Bunq ordered designer drugs from website to investigate customer

Photo: Depositphotos

According to a court verdict in Amsterdam.

The bank suspected LW Sales, which was officially registered as operating a dental and laboratory supplies website, of also selling potentially banned substances through another site, Chemistry Bay.

LW Sales, based in Rotterdam, had opened an account with the bank last October and, according to the verdict of summary proceedings in Amsterdam, in June it began to receive payments linked to another site, which offered the drug of synthesis ‘3-CMC’ in crystal and powder form. Images of a banned drug, 3-MMCwhich acts as an amphetamine, were featured on the site.

In order to fulfill its legal integrity obligations, Bunq told the court that it placed an order for a pack of 3-CMC crystals on the Chemistry Bay website on August 2. He was asked to pay the account he held for the dental supply company, DentalVoordeel – owned by LW Sales.

Both 3-CMC and 3-MMC have been defined as “harmful new drugs” controlled by the European Commission in March – and the change was incorporated into the Dutch law on August 18.

Bunq froze the company’s bank account, including its balance of €132,000 – according to LW Sales – for a period of four months. The Chemistry Bay site, meanwhile, informed its customers that it had a new account number with a Spanish bank.

‘Unilateral’

LW Sales filed a lawsuit against Bunq in an attempt to reopen his account and recover the balance, arguing that he had not sold 3-MMC, and that when his bank account was closed in mid-August on 3 -CMC was not a banned drug. She argued that her customers were mainly laboratories and that the bank’s investigation was “one-sided”.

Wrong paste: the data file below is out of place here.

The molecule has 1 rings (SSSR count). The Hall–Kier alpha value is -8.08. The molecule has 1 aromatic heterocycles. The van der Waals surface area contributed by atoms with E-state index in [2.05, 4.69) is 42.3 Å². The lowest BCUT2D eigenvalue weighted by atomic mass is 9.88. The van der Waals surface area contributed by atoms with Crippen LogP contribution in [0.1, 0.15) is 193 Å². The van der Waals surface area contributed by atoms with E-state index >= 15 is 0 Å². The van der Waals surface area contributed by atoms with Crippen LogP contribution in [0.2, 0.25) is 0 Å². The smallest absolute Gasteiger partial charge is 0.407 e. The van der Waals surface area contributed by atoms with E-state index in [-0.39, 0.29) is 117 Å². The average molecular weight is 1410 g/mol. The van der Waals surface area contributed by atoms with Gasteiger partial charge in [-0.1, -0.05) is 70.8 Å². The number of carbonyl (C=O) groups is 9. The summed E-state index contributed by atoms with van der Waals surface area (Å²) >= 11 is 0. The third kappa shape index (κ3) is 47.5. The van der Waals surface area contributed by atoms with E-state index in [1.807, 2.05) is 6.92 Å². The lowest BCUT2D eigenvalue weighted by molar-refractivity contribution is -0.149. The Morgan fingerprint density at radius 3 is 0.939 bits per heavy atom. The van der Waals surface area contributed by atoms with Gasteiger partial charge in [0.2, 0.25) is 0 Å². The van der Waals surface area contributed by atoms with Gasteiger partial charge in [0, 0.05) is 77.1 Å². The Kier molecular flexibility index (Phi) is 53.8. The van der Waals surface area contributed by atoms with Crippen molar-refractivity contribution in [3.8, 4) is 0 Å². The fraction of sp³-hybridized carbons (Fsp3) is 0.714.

However, the judge ruled that the company should have disclosed “its exact activities regarding the www.chemistrybay.com website” and that it had breached the bank’s terms and conditions. “It is understandable that Bunq does not want to facilitate the synthetic drug trade through its paid services and does not want to be associated with it,” the verdict reads.

The judge ordered Bunq to refund the contents of the account to LW Sales, but ordered the sales company to pay court costs of €1,692.

Adil Mao, lawyer for LW Sales, told Dutch News the company was “considering an appeal”. Money from his old bank account was returned, he said.

Bunq said its “risk-based research” complied with Dutch anti-money laundering and anti-terrorist financing laws. “Using machine learning and other means, we continuously monitor accounts for unusual transactions,” a spokesperson told Dutch News. “If we detect anomalies, we are legally obliged to take action. To give fraudsters the least chance of abusing our systems, we never discuss our fraud prevention methods in detail.

The Chemistry Bay website is currently “under maintenance”.

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